They show a few of those things in the film, which are cruel, honestly, like so callous about his death. But so I don't know if just like something about the modern media firestorm wouldn't allow for that kind of thing as much. I almost wondered if the film was going to show, I don't know, this person's going to try because they're inspired by him or something like carry the torch forward or something like that. But it doesn't really give us that. And yeah, so I don't really know. But I do think it's really fascinating. And I think maybe just maybe the modern

the modernists of it, like I mentioned, but also it could be how misguided his actions were, maybe, because I think even people that thought, oh, his faith is really strong and that's a good thing, were saying, of course he was going to get killed doing this. It was such a misguided action that maybe it's hard to be too inspired by it for that reason. I don't know. 


Yeah. I think there's just a lot more interest these days on...

or knowledge or whatever about the harmful effects of colonization. And I feel like that's a big part of it. But also, once again, he definitely seemed to be working a little more in isolation. Even though he had supposedly a sending organization, he came up with this plan himself. And we hear him try to drum up. He has journal entries or letters that he reads that are obviously looking for support, looking for partners.

But it's not clear how many people they don't say like, I got 30 people on my team or now I have 100 supporters. There's nothing like that where you're hearing really that there were all these people supporting him and his work. And in fact, when he goes to the sending organization, which is called All Nations, she's like, we're gonna have to ask her some more conversations about this because you're talking about a place that's illegal. So his, he was.

going out there by himself whereas the men with Jim Elliot, they went as a group and is a little more organized. They spent, from what I could tell, they also spent a lot of time before they even landed. If I remember from the movie, they did a lot more things like just flying overhead to sort of make friendly contact from a distance, waving and things like that. They had a little bit more of a plan that they put into place. Not saying...

that it's still necessarily any better. But there could also be some lack of knowledge about how, my assumption is that this is all, that it's all universally lauded. But today when I got on to look at Rachel Saint, she's the person that went over with Elizabeth Elliot after to connect with the Hurorani people that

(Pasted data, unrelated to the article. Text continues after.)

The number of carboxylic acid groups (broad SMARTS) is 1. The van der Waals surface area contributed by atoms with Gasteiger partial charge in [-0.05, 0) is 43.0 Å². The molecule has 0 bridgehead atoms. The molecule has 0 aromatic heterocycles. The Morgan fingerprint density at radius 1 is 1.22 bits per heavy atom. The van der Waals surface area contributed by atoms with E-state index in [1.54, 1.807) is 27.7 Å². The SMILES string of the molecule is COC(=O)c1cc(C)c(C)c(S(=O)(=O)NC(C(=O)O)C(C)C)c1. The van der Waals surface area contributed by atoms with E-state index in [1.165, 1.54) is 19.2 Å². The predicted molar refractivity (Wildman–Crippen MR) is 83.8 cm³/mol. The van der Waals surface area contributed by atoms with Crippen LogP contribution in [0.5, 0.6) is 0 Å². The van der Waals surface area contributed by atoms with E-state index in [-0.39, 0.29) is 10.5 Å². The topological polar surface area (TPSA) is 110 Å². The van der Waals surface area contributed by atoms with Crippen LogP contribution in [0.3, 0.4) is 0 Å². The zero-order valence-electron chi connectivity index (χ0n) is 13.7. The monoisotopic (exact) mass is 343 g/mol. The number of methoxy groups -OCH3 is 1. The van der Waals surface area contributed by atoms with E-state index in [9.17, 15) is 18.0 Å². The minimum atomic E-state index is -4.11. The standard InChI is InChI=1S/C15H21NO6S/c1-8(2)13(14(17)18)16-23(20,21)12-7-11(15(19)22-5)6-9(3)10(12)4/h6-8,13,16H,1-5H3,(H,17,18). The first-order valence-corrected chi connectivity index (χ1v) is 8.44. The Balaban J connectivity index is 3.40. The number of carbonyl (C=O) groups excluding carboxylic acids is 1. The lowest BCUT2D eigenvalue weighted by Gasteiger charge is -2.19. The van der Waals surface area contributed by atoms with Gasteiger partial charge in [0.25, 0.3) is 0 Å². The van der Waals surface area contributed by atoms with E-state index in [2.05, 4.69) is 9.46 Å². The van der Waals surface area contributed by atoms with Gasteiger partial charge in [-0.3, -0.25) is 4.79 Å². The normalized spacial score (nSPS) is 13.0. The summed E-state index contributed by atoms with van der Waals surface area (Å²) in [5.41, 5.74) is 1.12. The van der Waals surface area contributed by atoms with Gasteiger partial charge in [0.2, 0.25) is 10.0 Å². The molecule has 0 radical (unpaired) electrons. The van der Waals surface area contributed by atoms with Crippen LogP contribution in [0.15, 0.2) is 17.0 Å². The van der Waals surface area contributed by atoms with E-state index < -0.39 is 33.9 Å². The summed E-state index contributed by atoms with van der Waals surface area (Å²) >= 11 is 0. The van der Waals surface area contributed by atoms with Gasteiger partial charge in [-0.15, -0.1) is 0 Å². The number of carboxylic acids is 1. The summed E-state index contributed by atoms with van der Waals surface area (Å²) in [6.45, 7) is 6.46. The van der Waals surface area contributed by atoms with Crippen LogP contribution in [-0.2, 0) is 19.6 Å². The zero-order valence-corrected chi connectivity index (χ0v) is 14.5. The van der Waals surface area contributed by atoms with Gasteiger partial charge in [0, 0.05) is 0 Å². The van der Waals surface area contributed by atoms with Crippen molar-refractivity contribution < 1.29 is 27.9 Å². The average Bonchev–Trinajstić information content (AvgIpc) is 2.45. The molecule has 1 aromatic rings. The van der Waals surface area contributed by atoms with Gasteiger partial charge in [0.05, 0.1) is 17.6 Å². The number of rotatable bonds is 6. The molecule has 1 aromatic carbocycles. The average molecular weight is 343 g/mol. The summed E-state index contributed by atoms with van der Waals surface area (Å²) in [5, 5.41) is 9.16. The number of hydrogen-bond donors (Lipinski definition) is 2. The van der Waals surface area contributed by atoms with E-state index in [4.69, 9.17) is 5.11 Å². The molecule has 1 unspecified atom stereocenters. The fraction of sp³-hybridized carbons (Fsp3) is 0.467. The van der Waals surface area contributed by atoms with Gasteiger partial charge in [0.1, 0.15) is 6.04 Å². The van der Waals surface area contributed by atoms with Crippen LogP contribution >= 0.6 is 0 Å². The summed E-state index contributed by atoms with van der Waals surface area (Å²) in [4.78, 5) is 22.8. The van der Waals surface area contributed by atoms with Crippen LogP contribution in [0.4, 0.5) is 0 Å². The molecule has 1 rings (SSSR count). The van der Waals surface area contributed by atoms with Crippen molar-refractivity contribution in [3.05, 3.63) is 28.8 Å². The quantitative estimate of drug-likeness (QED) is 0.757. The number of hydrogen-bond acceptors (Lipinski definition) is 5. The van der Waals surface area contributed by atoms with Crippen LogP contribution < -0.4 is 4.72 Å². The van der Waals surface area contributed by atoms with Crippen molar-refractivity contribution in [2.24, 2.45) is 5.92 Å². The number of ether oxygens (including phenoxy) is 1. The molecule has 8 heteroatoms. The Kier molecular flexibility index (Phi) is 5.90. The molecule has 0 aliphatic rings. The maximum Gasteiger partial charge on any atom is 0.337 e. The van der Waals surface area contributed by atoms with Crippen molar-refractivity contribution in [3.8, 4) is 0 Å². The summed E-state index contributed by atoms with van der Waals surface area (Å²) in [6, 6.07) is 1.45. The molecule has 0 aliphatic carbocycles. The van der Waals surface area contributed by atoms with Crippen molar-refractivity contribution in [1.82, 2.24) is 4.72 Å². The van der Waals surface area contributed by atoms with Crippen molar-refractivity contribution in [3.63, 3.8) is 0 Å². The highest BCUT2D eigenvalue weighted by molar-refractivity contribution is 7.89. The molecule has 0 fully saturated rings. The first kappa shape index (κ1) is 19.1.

killed her brother. Apparently she's in a book by Joe Kane called Savages where she's criticized for her negative effects her proselytizing had on the people who when she came to live in their village, he criticized her. So there probably were people critiquing and are still these individuals, but I just don't hear about them. But maybe it's because they're older too.


In this world, everyone's a critic, maybe. But also I think the other more of a cultural understanding of, of, uh, yeah. I mean, I mean, just look at the, the charts of people that are have no religious affiliation. Like there's not the assumption of Christianity for Americans as there was, uh, back when Jim Elliot was working. But anyway,


I did like the part where they said a lot of people go to movies and they go to the Avengers and everybody's doing this and that and wanting to be these heroes. The John Chau was like end of the spear. That was his big movie. Thinking about how, you know, things can shape us so much and inform the decisions we make in life and I think the movie definitely shows that too. So we're coming to the end of our talk. We've already both said we really like the movie. You mentioned...

some critiques. Do you want to go ahead and put those in now? 


Yeah, they're just minor things. And it's kind of like, I wish we had a little more of this topic in a couple of different places. And one is maybe just like history of colonialism and missions could have been interesting. I also see how that could have detracted from the story they're telling. But I think that context could have been, it's also a huge topic. So how do you boil that down into just a few minutes? But I thought that could have been an interesting thing. And like how like...

Roman or like the British Empire and you know the way Christianity was very much wrapped up in what they were doing and how they were subjugating everyone. Some of that could have been interesting context to bring in but the other thing is if they mention it a little bit and this probably would have been almost like prying too much into the family dynamics in a way that might have felt ethically gray but the father mentions in his letter that he thinks his son was influenced or